The view from the Ottoman palace was magnificent. Beneath a luscious, pine-shaded garden an oil tanker plied its way towards the Black Sea. Small ferries dodged across the sea lanes. It was not, I hasten to add, Davutoglu’s private residence. It had just been borrowed, for the backdrop. But it reminded a Turkish friend of something she had heard once from the AKP, Erdogan’s ruling party: that they would not rest until they were living in the apartments with balconies and gardens overlooking the Bosphorus that had always been the preserve of the secular elite they wanted to replace.

Pamuk also writes about hüzün, the melancholy that afflicts the citizens of Istanbul. It comes, he says, from the city’s history and its decline, the foghorns on the Bosphorus, from tumbledown walls that have been ruins since the fall of the Byzantine empire, unemployed men in tea houses, covered women waiting for buses that never come, pelting rain and dark evenings: the city’s whole fabric and all the lives within it. “My starting point,” Pamuk wrote, “was the emotion that a child might feel while looking through a steamy window.”

Istanbul is suffering a mighty bout of something like hüzün at the moment. In Pamuk’s work the citizens of Istanbul take a perverse pride in hüzün. No one in Istanbul, or elsewhere in Turkey, can draw comfort from what is happening now. Erdogan’s opponents wonder what kind of future they can have in his Turkey. I think I sensed it, too, in the triumphalist crowds of Erdogan supporters that have been gathering day after day since the coup was defeated.

 

Down with the generals

Erdogan’s opponents are not downcast because the coup failed; a big reason why it did was that it had no public support. Turks know way too much about the authoritarian ways of military rule to want it back. The melancholy is because Erdogan is using the coup to entrench himself even more deeply in power. The purge looks too far-reaching, too organised and too big to have been a quick reaction to the attempt on his power. Instead it seems to be a plan that was waiting to be used.

Turkey is a deeply unhappy country. It is hard to imagine now, but when the Arab uprisings happened in 2011 it seemed to be a model for the Middle East. It had elections and an economy that worked and grew. When I asked Davutoglu around that time whether there would be a new Ottoman sphere of influence for the 21st century, he smiled modestly, denied any such ambition and went on to explain that the 2011 uprisings were the true succession to the Ottoman empire. A century of European, and then American, domination was ending. It had been a false start in Middle Eastern history. Now it was back on track. The people of the region were deciding their futures, and perhaps Turkey would have a role, almost like a big brother.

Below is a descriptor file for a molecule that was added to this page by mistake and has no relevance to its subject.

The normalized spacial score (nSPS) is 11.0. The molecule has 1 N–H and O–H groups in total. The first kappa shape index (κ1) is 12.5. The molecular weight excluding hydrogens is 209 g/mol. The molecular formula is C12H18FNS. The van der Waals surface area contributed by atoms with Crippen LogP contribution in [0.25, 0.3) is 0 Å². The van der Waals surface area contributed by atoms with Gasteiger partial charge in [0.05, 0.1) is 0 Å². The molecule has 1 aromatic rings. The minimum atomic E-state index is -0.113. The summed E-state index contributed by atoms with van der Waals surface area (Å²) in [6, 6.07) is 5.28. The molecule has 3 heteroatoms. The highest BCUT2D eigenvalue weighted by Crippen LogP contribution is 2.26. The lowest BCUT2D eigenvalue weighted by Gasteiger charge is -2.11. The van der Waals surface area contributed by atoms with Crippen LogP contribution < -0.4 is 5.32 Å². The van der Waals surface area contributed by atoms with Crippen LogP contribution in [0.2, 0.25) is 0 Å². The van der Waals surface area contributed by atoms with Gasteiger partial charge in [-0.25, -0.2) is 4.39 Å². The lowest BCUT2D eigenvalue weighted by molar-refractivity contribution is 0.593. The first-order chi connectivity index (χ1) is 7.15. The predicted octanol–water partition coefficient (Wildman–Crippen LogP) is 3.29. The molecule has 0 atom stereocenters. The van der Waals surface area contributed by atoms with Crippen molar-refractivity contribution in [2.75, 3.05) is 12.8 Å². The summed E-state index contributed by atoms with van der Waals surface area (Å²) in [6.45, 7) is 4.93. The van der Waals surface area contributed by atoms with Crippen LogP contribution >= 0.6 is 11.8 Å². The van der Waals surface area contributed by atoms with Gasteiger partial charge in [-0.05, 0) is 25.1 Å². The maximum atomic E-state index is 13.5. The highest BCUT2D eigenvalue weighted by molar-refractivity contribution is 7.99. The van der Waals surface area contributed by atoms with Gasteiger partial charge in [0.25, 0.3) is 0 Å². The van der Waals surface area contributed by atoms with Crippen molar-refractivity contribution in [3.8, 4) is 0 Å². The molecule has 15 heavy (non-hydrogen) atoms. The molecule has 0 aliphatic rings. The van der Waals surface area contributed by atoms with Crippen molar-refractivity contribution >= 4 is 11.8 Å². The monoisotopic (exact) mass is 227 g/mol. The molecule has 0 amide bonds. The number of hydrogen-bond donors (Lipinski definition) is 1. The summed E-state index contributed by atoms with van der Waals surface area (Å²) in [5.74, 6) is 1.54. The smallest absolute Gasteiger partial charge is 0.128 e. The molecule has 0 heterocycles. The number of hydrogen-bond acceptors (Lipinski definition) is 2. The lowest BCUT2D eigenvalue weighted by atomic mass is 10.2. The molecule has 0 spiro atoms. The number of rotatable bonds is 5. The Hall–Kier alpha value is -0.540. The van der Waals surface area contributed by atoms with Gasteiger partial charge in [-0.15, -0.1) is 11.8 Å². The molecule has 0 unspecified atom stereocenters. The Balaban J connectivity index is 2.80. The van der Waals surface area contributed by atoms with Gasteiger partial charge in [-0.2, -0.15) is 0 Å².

Turkey’s position – straddling east and west, facing Europe and Asia – is the key to its history and its future. It could be, should be, a rock of stability in a desperately un­stable part of the world. But it isn’t, and that is a problem for all of us.

 

Contagion of war

The coup did not come out of a clear sky. Turkey was in deep crisis before the attempt was made. Part of the problem has come from Erdogan’s divisive policies. He has led the AKP to successive election victories since it first won in 2002. But the policies of his governments have not been inclusive. As long as his supporters are happy, the president seems unconcerned about the resentment and opposition he is generating on the other side of politics.

Perhaps that was inevitable. His mission, as a political Islamist, was to change the country, to end the power of secular elites, including the army, which had been dominant since Mustafa Kemal Atatürk created modern Turkey after the collapse of the Ottoman empire. And there is also the influence of chaos and war in the Middle East. Turkey has borders with Iraq and Syria, and is deeply involved in their wars. The borders do not stop the contagion of violence. Hundreds of people have died in the past year in bomb attacks in Turkish cities, some carried out by the jihadists of so-called Islamic State, and some sent by Kurdish separatists working under the PKK.

It is a horrible mix. Erdogan might be able to deal with it better if he had used the attempted coup to try to unite Turkey. All the parliamentary parties condemned it. But instead, he has turned the power of the state against his opponents. More rough times lie ahead.

Jeremy Bowen is the BBC’s Middle East editor. He tweets @bowenbbc

This article first appeared in the 28 July 2016 issue of the New Statesman, Summer Double Issue